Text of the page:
CAN IT BE SUSTAINED?
China’s economy expanded 11.1 percent in the first half of 2010, from a year earlier, and is likely to log growth of more than 9 percent for the whole year, according to Yi. China has averaged more than 9.5 percent growth annually since it embarked on market reforms in 1978. But that pace was bound to slow over time as a matter of arithmetic, Yi said. If China could chalk up growth this decade of 7-8 percent annually, that would still be a strong performance. The issue was whether the pace could be sustained, Yi said, not least because of the environmental constraints China faces. In an assessment disputed by Beijing, the International Energy Agency said last week that China had surpassed the United States as the world’s largest energy user. If China can keep up a clip of 5-6 percent a year in the 2020s, it will have maintained rapid growth for 50 years, which Yi said would be unprecedented in human history. The uninterrupted economic ascent, which saw China overtake Britain and France in 2005 and then Germany in 2007, is gradually translating into clout on the world stage.
Reuters | Thu Apr 15, 2010 | 1:21pm IST
China chalked up unexpectedly strong annual growth of 11.9 percent in the first quarter, prompting renewed calls for tighter policies to prevent the economy from overheating and stoking speculation on when it will loosen its tight grip on the yuan. The rate of expansion, the fastest since 2007 and above the median forecast of 11.5 percent in a Reuters poll, was flattered by a low base of comparison a year earlier, when the economy was reeling from the global financial crisis. But economists said the figures, released on Thursday by the National Bureau of Statistics, were unquestionably sturdy and would justify a firmer policy stance. Some, but by no means all, economists advocated a pre-emptive rise in interest rates to curb inflationary pressures, while Glenn Maguire with Societe Generale in Hong Kong said he favoured a prompt revaluation of China’s currency.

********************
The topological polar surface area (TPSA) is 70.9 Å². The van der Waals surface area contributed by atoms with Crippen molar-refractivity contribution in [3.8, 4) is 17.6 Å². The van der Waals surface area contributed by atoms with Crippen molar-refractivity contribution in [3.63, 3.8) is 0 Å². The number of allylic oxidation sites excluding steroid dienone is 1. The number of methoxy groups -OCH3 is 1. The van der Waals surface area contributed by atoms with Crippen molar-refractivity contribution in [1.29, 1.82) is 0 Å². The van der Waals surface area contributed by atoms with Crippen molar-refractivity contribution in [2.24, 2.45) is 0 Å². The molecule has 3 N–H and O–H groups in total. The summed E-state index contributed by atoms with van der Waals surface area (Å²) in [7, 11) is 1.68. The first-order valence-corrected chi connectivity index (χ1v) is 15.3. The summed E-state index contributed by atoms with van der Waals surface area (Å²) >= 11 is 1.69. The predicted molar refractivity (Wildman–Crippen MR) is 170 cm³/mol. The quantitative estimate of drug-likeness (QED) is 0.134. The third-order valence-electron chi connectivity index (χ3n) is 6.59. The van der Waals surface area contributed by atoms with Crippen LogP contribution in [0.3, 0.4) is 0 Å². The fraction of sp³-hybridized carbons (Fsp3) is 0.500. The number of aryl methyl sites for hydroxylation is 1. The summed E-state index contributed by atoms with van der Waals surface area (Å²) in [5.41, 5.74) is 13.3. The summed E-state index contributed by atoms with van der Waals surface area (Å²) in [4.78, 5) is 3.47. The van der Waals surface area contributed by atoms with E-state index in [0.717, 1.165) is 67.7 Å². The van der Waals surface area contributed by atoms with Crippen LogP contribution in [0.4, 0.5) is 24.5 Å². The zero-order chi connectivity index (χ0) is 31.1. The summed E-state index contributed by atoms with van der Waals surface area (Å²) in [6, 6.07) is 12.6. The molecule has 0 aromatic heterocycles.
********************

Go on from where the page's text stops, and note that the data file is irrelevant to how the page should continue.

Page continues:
"Yuan stability and China’s stimulus package made an enormous contribution to global stability in the aftermath of the crisis, but now that China’s economy is growing by 12 percent, it’s time for China to share some of that growth with the rest of the world via appreciating its exchange rate," he said. The Commerce Ministry promptly reaffirmed its opposition to a stronger yuan. A spokesman said Washington was wrong to argue that, by holding down the currency, Beijing was giving Chinese exporters an unfair competitive edge and thereby contributing to near double-digit U.S. unemployment. The yuan, also known as the renminbi, rose modestly in the offshore forwards market, which was pricing in a 3.2 percent rise against the dollar over the next year. That was barely changed from the day before, even though Singapore had fanned market talk of a strengthening in the yuan by pushing up the value of the Singapore dollar on Wednesday in response to blistering growth data.
Bloomberg | April 12, 2010 | 22:00 EDT
Asia needs to start raising interest rates to prevent inflation from accelerating and avert the formation of asset bubbles as the region’s economies recover from the global crisis, the Asian Development Bank said. The region will probably expand 7.5 percent in 2010 after growing 5.2 percent in 2009, which was the slowest pace in eight years, the Manila-based lender said in its Asian Development Outlook report today. The 45 economies of developing Asia may grow 7.3 percent next year, the ADB predicts. Asia is leading a recovery from the deepest global recession since World War II after the region’s governments pumped more than $950 billion into their economies through increased investment, tax cuts and cash handouts to boost growth. Some central banks are already raising borrowing costs or taking steps to remove the excess cash in their banking system to fend off inflationary pressures.